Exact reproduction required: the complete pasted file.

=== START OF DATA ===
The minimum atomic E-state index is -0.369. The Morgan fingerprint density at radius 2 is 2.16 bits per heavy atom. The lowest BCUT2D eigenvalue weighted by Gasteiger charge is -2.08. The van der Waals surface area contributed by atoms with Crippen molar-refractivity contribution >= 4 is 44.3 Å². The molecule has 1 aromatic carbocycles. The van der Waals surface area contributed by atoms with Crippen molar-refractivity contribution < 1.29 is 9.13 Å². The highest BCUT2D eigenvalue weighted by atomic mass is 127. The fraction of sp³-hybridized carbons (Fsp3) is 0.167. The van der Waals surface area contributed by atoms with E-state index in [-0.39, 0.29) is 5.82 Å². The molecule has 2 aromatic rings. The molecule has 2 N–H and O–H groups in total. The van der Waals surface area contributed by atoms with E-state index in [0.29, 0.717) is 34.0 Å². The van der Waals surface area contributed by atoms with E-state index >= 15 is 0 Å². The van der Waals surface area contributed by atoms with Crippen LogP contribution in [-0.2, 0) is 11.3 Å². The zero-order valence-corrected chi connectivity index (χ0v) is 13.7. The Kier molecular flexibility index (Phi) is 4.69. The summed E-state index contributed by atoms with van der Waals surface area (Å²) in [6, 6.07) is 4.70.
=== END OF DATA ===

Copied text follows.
The minimum atomic E-state index is -0.369. The Morgan fingerprint density at radius 2 is 2.16 bits per heavy atom. The lowest BCUT2D eigenvalue weighted by Gasteiger charge is -2.08. The van der Waals surface area contributed by atoms with Crippen molar-refractivity contribution >= 4 is 44.3 Å². The molecule has 1 aromatic carbocycles. The van der Waals surface area contributed by atoms with Crippen molar-refractivity contribution < 1.29 is 9.13 Å². The highest BCUT2D eigenvalue weighted by atomic mass is 127. The fraction of sp³-hybridized carbons (Fsp3) is 0.167. The van der Waals surface area contributed by atoms with E-state index in [-0.39, 0.29) is 5.82 Å². The molecule has 2 aromatic rings. The molecule has 2 N–H and O–H groups in total. The van der Waals surface area contributed by atoms with E-state index in [0.29, 0.717) is 34.0 Å². The van der Waals surface area contributed by atoms with E-state index >= 15 is 0 Å². The van der Waals surface area contributed by atoms with Crippen LogP contribution in [-0.2, 0) is 11.3 Å². The zero-order valence-corrected chi connectivity index (χ0v) is 13.7. The Kier molecular flexibility index (Phi) is 4.69. The summed E-state index contributed by atoms with van der Waals surface area (Å²) in [6, 6.07) is 4.70.